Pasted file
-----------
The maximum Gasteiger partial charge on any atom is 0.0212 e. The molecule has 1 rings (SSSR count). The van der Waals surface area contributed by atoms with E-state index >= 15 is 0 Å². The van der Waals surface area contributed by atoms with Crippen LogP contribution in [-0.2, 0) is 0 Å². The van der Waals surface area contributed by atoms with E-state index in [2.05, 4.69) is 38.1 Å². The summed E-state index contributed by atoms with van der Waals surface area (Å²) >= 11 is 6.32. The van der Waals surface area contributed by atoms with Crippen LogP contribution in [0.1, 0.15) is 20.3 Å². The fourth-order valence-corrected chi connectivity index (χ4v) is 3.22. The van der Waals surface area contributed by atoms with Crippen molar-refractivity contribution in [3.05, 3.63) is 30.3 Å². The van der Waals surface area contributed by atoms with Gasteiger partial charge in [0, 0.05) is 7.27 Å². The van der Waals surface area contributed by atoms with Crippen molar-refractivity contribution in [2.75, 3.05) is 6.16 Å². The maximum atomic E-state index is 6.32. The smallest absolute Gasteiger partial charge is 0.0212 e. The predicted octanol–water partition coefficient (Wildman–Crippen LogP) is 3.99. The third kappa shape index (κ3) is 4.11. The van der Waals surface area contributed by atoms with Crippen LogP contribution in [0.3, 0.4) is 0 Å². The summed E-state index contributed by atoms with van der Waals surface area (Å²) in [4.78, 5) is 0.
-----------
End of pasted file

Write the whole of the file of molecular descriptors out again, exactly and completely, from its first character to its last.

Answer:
The maximum Gasteiger partial charge on any atom is 0.0212 e. The molecule has 1 rings (SSSR count). The van der Waals surface area contributed by atoms with E-state index >= 15 is 0 Å². The van der Waals surface area contributed by atoms with Crippen LogP contribution in [-0.2, 0) is 0 Å². The van der Waals surface area contributed by atoms with E-state index in [2.05, 4.69) is 38.1 Å². The summed E-state index contributed by atoms with van der Waals surface area (Å²) >= 11 is 6.32. The van der Waals surface area contributed by atoms with Crippen LogP contribution in [0.1, 0.15) is 20.3 Å². The fourth-order valence-corrected chi connectivity index (χ4v) is 3.22. The van der Waals surface area contributed by atoms with Crippen molar-refractivity contribution in [3.05, 3.63) is 30.3 Å². The van der Waals surface area contributed by atoms with Gasteiger partial charge in [0, 0.05) is 7.27 Å². The van der Waals surface area contributed by atoms with Crippen molar-refractivity contribution in [2.75, 3.05) is 6.16 Å². The maximum atomic E-state index is 6.32. The smallest absolute Gasteiger partial charge is 0.0212 e. The predicted octanol–water partition coefficient (Wildman–Crippen LogP) is 3.99. The third kappa shape index (κ3) is 4.11. The van der Waals surface area contributed by atoms with Crippen LogP contribution in [0.3, 0.4) is 0 Å². The summed E-state index contributed by atoms with van der Waals surface area (Å²) in [4.78, 5) is 0.